God killed Ed Pastor because he supported light rail, claims light rail opponent




Ed Pastor
Former U.S. Congressman Ed Pastor speaking with attendees at the 2017 National Council of La Raza (NCLR) Annual Conference at the Phoenix Convention Center in July 2017. Photo by Gage Skidmore | Flickr/CC BY-SA 2.0

A South Phoenix business owner opposed to the light rail extension in her neighborhood claimed God killed former U.S. Rep. Ed Pastor in a flyer she shared with Phoenix City Council last week.

Celia Contreras, leader of the 4 Lanes or No Train group, crafted the flyer after a spiritual vision, she said. The flyer shows a photo of Pastor with a back ribbon and includes a transcript of conversation between God and Contreras.

“I judged him,” the flyer says. Pastor died in November after suffering a heart attack. He served in Congress from 1991 to 2015 and secured millions in funding for public transit projects in the Phoenix-metro area.

Contreras told the Arizona Mirror she believes light rail projects in the Valley have shattered communities by displacing many families, especially “humble” and low-income folks. She opposes the planned light rail extension project connecting downtown Phoenix to the city’s south side through Central Avenue down to Baseline Road.

“In four years, we are all going to die here, in the economic sense,” Contreras said.

She owns Tony’s Window Tinting business in a commercial strip scattered with mom-and-pop shops on Central Avenue near Broadway Road. She said she’s had the business for 25 years, and the planned light rail extension will force her to close it.

Pastor, Gallego: Comments are ‘a new political low’

Phoenix Councilwoman Laura Pastor, daughter of the late congressman, said during a municipal meeting Tuesday she “was taken aback” by Contreras’ message and called it “a new political low.”

“I didn’t feel like God was speaking to me, I felt like the devil was speaking to me, so I opted to get up and walk out,” Pastor said. She added that she has a “strong spiritual faith.”

“I also know my father’s work and it will stand the test of time,” Pastor said.

Mayor Kate Gallego said Contreras’ remarks and flyer were “deeply inappropriate.”

“From my perspective, as well, it was a new low last week to use the death of a loved one to try to score political points,” Gallego said.

Contreras told the Mirror she didn’t share her statement to city council for political reasons, but out of “obedience” to God.

“The Lord is who will stop the light rail,” Contreras said in Spanish. “The light rail has done a lot of damage to a lot of people.”

Contreras added she is of Christian faith.

During the council meeting, she was on the verge of tears and choked up as she delivered the ominous message.

“The Lord wants to stop the punishment upon you, but if you don’t understand … He’s gonna continue,” she told the council.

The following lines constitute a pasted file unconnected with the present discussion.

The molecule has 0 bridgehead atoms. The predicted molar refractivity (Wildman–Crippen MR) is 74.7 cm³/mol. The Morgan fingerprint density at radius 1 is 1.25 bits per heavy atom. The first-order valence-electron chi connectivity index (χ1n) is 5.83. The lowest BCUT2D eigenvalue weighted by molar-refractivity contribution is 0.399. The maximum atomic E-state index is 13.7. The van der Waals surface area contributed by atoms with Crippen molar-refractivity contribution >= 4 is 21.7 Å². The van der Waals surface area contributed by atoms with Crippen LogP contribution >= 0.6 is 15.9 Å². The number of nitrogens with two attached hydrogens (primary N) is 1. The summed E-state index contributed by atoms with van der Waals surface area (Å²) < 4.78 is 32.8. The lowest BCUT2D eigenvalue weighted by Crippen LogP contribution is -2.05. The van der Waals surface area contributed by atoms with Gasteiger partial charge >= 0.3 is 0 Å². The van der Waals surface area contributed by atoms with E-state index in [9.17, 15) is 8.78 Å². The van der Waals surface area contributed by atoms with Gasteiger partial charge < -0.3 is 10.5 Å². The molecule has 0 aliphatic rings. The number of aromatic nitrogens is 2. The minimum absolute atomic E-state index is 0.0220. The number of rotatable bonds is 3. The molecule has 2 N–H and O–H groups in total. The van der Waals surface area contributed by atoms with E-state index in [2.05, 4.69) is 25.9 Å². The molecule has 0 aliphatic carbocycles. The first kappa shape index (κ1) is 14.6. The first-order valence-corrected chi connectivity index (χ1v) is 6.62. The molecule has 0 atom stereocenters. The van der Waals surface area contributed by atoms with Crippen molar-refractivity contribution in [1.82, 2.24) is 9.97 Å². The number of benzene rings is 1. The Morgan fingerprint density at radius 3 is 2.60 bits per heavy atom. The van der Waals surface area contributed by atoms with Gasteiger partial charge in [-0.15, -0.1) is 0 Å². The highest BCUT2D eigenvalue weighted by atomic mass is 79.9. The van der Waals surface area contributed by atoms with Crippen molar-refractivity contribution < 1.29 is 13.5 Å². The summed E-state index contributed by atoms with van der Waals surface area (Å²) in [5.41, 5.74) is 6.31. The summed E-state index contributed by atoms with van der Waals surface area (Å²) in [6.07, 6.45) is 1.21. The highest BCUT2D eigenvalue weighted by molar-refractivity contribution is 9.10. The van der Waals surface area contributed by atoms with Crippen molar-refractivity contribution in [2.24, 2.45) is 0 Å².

4 Lanes or No Train origin, and fallout

Contreras said she started the grassroots group 4 Lanes or No Train last spring because God ordered her to “rise up.” The name for the group itself, she said, came from her spiritual visions.

Led by Contreras, the group gathered residents and business owners and successfully pushed the city council in June to consider a redesign of the light rail extension going into South Phoenix that would have kept the four current lanes on Central Avenue.

During that time, Contreras’ group became connected with the conservative organization Arizona Free Enterprise Club, which has ties to billionaires Charles and David Koch, The Arizona Republic reported. The council eventually voted to keep the original two-lane plan in September.

A campaign committee named Building a Better Phoenix was formed in August for a ballot proposal to stop all light rail development in the city. Mel Martin and Kent Rudd were listed as committee staff under an address in North Phoenix where a business, Industries for Arizona, LLC, is registered. Two weeks later, the committee changed hands to Contreras’ son, Jadon Contreras, and Byron Waldrep, another South Phoenix business owner, records show. In October, Building a Better Phoenix again updated its committee staff.  

Susan Gudino, treasurer for Building a Better Phoenix, said some of the business owners and residents who originally came together under the 4 Lanes or No Train group had a fallout with Contreras.

Gudino said Building a Better Phoenix isn’t affiliated with Contreras. Contreras confirmed this to the Mirror.

Gudino added she agrees with Pastor’s statements on Contreras.

The Building a Better Phoenix ballot measure is scheduled for an August election, pending a legal challenge before the Arizona Supreme Court.

Laura Gómez
Reporter Laura Gómez Rodriguez covers state politics and immigration for the Arizona Mirror. She worked for The Arizona Republic and La Voz Arizona for four years, covering city government, economic development, immigration, politics and trade. In 2017, Laura traveled the length of the U.S.-Mexico border for “The Wall,” the Pulitzer Prize-winning project produced by The Arizona Republic and USA Today Network. She was named Best Investigative Reporter by Phoenix Magazine in its 2018 newspaper category and has been honored by the Arizona Press Club for Spanish-language news and feature reporting. She is a native of Bogotá, Colombia and lived in Puerto Rico and Boston before moving to Phoenix in 2014. Catch her researching travel deals, feasting on mariscos or playing soccer.

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